1909 Greenwood, Wisconsin History; Originally published by Max C. Baldwin in the Greenwood Gleaner, 1

History: Greenwood, Wisconsin (1909) Greenwood Gleaner 29 Jul 1909)

Contact: janet@wiclarkcountyhistory.org


----Source: 1909 Greenwood History, Originally published by Max C. Baldwin in the Greenwood Gleaner, Enhanced and edited and compiled with various photo collections by Janet & Stan Schwarze.  Copyright 2008



1909 Greenwood History

Originally published by Max C. Baldwin in the Greenwood Gleaner

Enhanced and edited and compiled by Janet & Stan Schwarze.

Copyright 2008


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Source: Greenwood Gleaner 10/14/1909



The Brush Dam at Greenwood Park.


This old brush dam was located about one mile north of Greenwood, on the Black River, near the present Greenwood Park.  A dam, at that site, was difficult to keep in place.  The brush dam was built shortly after 1900 and went out in 1914 with the same flood that wiped out Hemlock Dam, two or three miles upstream.  O’Neill Creek had a similar brush dam under the Hewett Street Bridge in 1900-1910.



Greenwood, Wisconsin Tourist Park.


While it is our intention to give our readers a history of Greenwood in detail, it is also our intention to present to our readers, interspersed with the history, pictures and details of the present day.  We are aware that this will not interest our home readers quite so much, perhaps, as the early history, but, nevertheless, the real beauties and advantages of our present day environments must not be overlooked.


The picture presented above is a good representation of one of the beautiful spots to be found in or near our city, and shows the driveway to the park and electric power house at the dam at Black River, whose turbulent waters it is that supplies our city with the brilliant electric light, the rays of which can be seen for miles away.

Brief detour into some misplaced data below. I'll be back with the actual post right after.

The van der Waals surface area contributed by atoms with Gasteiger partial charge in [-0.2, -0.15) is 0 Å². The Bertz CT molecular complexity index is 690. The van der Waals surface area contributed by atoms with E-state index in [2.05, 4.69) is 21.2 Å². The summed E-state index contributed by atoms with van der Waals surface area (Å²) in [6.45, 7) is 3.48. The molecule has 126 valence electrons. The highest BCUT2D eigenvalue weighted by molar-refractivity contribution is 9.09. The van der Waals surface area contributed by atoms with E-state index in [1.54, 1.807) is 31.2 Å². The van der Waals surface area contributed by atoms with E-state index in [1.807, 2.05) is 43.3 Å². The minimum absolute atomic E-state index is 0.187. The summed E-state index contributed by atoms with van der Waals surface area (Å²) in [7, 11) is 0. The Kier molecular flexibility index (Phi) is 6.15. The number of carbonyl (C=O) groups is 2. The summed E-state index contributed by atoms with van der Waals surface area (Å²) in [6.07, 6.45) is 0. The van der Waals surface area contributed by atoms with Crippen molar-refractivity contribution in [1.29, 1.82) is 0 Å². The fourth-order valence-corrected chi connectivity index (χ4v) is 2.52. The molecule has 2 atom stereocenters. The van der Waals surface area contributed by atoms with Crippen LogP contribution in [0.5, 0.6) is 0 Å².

Aside from this river being a power, it is also a sporting place for the man with rod and reel, and which has furnished such sport from the time the first settler cleared his little tract of land to the present day.  It was on the west side of this river that the first land was cleared, and it was not until several years later that any move was made to produce what are now known as the best farming lands and diary farms to be found in Clark County or in Central Wisconsin.


The real beauty the above picture has to be seen to be appreciated, and Greenwood is noted for many such beautiful spots, pictures of which will appear in these columns as the weeks roll along, and which present a never tiresome beauty from the time that the leaves begin to sprout to the time when the chill of winter robs them of their mantle of green.


Even the transposition of this state of beauty again has its great advantages, for it is then that the forests abound with game that it is the delight of every true sportsman to bring to the ground.  Birds of every description, rabbits and squirrels, bear and deer, the season for the latter of which opens to the sportsmen on the 11th day of November, .and even now the woods ring with the reports of the sportsmen’s guns and rifles.